Spain's press freedom under fire in US media

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Steve Tallantyre - [email protected]
Spain's press freedom under fire in US media
Ramirez claims that his sacking is the result of reporting on corruption scandals that involve Spanish PM Mariano Rajoy. Photo: PIERRE-PHILIPPE MARCOU / FILES / AFP

Influential US newspaper The New York Times has reported the sacking of El Mundo editor Pedro J. Ramírez as "engineered retribution" by the Spanish government and compared press freedoms in Spain with those in China and Egypt.


In a feature published on Sunday, the newspaper interviewed the recently ousted Ramírez, who claimed that his dismissal was "a show of force by a government that wants to send a message to the whole media sector."

Ramírez went on to say that  it was an attempt "to use a time of clear economic weakness to force the media to be docile, servile and practice self-censorship."

The editor was sacked last week from the centre-right newspaper El Mundo which he founded 25 years ago.

In a comparison damning to Spain's international image, the NYT linked the incident with recent press interference by governments in China and Egypt.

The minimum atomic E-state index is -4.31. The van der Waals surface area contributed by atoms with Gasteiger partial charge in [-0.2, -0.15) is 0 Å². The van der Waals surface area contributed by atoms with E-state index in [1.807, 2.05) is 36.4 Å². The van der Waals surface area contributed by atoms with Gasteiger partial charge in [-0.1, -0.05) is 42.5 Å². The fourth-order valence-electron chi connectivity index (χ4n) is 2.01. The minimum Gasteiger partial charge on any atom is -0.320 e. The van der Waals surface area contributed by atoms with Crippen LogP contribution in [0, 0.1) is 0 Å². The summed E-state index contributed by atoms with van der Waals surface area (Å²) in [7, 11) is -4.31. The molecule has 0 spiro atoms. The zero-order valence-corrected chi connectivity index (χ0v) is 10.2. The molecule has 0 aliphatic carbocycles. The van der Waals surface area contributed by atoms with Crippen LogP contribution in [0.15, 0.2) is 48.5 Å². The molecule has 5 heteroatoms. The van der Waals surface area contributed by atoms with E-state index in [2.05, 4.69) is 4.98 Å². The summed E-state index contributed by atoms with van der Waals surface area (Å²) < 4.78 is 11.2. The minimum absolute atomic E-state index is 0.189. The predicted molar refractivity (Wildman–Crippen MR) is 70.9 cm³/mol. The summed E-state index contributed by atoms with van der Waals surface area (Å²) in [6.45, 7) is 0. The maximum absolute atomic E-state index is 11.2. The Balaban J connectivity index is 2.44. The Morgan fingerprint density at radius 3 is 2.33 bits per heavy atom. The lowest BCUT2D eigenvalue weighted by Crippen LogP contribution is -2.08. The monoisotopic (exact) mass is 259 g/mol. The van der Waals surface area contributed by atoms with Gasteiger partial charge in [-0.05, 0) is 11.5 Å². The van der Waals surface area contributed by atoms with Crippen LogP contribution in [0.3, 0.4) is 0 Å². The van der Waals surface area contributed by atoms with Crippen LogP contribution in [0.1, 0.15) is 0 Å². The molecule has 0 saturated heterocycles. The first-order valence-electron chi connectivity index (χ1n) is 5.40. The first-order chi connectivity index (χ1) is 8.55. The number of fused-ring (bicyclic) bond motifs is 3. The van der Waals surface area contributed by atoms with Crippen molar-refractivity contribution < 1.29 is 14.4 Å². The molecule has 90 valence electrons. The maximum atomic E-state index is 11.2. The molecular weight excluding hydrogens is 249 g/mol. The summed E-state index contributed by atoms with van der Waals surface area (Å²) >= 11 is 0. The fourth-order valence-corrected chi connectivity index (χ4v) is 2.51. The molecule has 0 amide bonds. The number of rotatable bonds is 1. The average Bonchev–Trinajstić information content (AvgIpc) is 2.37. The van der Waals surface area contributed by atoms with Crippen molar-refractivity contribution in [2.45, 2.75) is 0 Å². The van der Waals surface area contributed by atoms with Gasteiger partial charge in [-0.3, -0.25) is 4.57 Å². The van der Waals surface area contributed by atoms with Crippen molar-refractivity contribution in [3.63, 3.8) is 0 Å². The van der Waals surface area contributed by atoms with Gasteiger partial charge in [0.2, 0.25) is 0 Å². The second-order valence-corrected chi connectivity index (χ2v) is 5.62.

It wrote: "Several governments of late have come under criticism by free press advocates. The top editor at Ming Pao, a newspaper in Hong Kong, was removed last month from his post by its owners, leading to complaints that his departure represented the Chinese Communist Party’s efforts to subdue the territory’s independent media. Last week, prosecutors in Egypt filed criminal charges accusing 20 journalists for Al Jazeera television of conspiring with the Muslim Brotherhood."

The high-profile article will be particularly galling to Spanish Prime Minister Mariano Rajoy, whose recent trip to the United States to meet with President Obama was ignored by US media.

The sacking of Ramírez, in contrast, has been covered by many major international media outlets including Reuters.

El Mundo supported Spain's governing Popular Party (PP) in the last three election campaigns but Ramírez reportedly became unpopular with party bosses after reporting a series of corruption scandals in Spain, one of which involved current Prime Minister Mariano Rajoy.

Rajoy and other senior PP members have been accused of receiving illegal kickbacks by Luis Bárcenas, the former party treasurer, who is in prison awaiting trial for allegedly organising the payments and for evading tax.

The NYT reported that Rajoy had "addressed lawmakers and accused El Mundo in Parliament of manipulating information" and that he had "denounced 'a circle of libel' against his governing Popular Party."

"I had a good relationship with Rajoy until he came to power,” Ramírez told the newspaper.


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